Review of In the Shadow of the Holocaust: The Struggle Between Jews and Zionists in the Aftermath of World War II by Yosef Grodzinsky. Monroe, Maine: Common Courage Press, 2004. First published in the Journal of Palestine Studies, winter 2006.
Perhaps the most preeminent advocate of Holocaust remembrance in the United States, Elie Wiesel has long held that the sacred memory of the murdered Jewish millions ought not to be sullied by base, partisan political concerns. He held to this putatively apolitical view even when he was the leader of the process that led to the establishment of the United States Holocaust Memorial Museum in Washington, D.C.
In this English version of an earlier work published in Hebrew, Yosef Grodzinsky shows how early on, Zionist politics collided with the needs of Holocaust survivors, those Jews who were gathered in Displaced Persons (DP) camps after World War II in Germany, Austria, and Italy. For the author, a professor at Tel Aviv University, this is not simply a detached work of scholarship; rather, it is a personal response to and revision of the way he was raised as a youth in Israel: “We were told that virtually all the survivor DPs immigrated to Palestine/Israel, after a courageous struggle against the British. Those who joined the army, we were told, registered for the draft upon their arrival in Palestine; we were also told that refugees and survivors arrived in Palestine eagerly, ready to join the forming Israeli society and assist in the war effort. But the real story was kept from us” (p. 231).
In the early chapters, Grodzinsky gives meticulous attention to the process of how the survivors of the Nazi extermination machinery came to be concentrated in Displaced Persons camps under Allied administration and organize themselves. Throughout, one sees clearly the author’s compassion for what the survivors had experienced, both during the war, and the chaos and poverty they faced afterwards.
What David Ben-Gurion and other Zionists needed for the project of statehood was, in their expression, “good human material” (Hebrew, chomer ‘enoshi tov), meaning persons able to fight for the Zionists against the British and the Arabs. By the end of the war, the Zionists turned to this physically weak, yet numerically strong concentration of the “Surviving Remnant” of the Holocaust (Hebrew, She’erith ha-pleyta).
Both Zionist and non-Zionist Jewish groups came to the camps to assist the survivors. Given their mission of establishing a Jewish state, the Zionist organizers worked assiduously to try to bring the survivors over to their side. Drawing on new archival records, the author points out that not all Jews in the DP camps were convinced of the personal need to go to Palestine. In fact, he refers to Bundist Jews who had other conceptions and convictions of Jewish identity than those of the Zionists.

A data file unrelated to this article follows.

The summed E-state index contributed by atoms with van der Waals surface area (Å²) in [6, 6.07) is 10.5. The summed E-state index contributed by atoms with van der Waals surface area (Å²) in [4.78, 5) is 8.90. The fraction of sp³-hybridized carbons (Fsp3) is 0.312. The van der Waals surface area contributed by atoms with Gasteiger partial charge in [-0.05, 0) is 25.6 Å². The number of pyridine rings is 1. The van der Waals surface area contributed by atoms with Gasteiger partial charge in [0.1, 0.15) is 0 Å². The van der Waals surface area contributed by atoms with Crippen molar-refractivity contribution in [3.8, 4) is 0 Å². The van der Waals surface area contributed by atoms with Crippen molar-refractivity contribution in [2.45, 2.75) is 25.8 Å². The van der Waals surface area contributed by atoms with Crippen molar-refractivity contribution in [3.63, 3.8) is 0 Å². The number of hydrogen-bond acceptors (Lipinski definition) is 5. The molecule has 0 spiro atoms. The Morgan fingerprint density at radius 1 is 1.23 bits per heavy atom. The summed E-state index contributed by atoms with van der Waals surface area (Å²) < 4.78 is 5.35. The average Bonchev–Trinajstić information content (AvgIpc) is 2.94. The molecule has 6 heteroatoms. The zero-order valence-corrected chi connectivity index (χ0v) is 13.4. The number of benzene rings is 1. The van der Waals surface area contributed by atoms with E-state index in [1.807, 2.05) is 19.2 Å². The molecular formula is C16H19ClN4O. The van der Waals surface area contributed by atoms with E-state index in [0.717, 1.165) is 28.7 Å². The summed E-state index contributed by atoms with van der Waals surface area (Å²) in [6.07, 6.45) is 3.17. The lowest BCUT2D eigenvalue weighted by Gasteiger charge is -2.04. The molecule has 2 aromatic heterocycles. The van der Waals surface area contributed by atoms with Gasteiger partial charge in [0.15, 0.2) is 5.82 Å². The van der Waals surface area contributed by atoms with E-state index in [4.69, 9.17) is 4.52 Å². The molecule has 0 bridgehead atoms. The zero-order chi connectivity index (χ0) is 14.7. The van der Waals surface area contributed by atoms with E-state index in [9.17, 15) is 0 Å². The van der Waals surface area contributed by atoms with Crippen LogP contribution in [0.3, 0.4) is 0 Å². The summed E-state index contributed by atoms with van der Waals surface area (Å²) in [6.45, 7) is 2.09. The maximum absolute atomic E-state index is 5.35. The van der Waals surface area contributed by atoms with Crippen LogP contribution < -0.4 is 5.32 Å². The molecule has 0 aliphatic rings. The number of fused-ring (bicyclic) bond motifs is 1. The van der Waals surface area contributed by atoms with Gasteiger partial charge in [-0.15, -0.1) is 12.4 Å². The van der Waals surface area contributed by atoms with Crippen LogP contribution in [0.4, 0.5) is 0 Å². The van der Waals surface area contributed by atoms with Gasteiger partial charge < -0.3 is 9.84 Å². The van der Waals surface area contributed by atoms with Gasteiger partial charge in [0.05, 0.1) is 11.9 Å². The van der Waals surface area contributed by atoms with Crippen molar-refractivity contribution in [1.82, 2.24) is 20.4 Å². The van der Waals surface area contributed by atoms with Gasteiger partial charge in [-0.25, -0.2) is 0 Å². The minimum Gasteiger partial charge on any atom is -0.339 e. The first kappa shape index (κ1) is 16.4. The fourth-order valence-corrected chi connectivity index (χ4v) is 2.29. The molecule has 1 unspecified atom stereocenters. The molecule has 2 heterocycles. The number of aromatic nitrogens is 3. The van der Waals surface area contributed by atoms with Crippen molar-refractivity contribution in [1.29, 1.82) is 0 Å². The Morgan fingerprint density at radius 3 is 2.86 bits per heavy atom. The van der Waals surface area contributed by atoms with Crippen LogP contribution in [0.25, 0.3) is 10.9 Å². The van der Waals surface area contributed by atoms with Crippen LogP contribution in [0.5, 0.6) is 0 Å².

Grodzinsky highlights two crises that reveal the priority of Zionist ideology over the needs of the survivors. One involved the opportunity to get Jewish children out of the camps and into Britain and France where they would be cared for. Due to Zionist pressure, particularly Ben-Gurion, the children remained in the camps. The author then concludes that the “value of human suffering for political bargaining was very clear to Ben-Gurion, who was quite willing to use it years before Arab leaders used the 1948 refugee problem in a similar vein” [97-98].
The second crisis occurred after the U.N. Partition Plan of November 29, 1947. The Haganah began to mobilize and needed all the person power it could get. The Zionist envoys and the leaders in the DP camps started a voluntary conscription drive. But when the numbers signing up proved to be disappointing, a compulsory draft was initiated. Intimidation, threats, and physical violence were used to impress upon survivors their duty to the Jewish people. One Bundist paper Unser Shtime (Our Voice) commented how unbelievable it was “that Jews, the standard victims of Fascism and terrorism, would be capable of the kinds of violence Zionists in the camps exercise toward their Bundist and other non-Zionist political rivals” (p. 207). The compulsory draft thus brought to Palestine/Israel men and youth who didn’t necessarily desire to come to Palestine, but ultimately had no choice. They became fighters in the first battles of the State of Israel.
In the Shadow of the Holocaust is part of the on-going project by Israelis and others to subject the Zionist movement and Israeli policies to demystification. Grodzinsky’s book shows how the Zionists subscribed to “might makes right” in the transcendent cause for Jewish statehood in Palestine. With Holocaust survivors, children and adults, treated in such a fashion, one might not be too surprised at the treatment to be meted out to the indigenous Palestinians.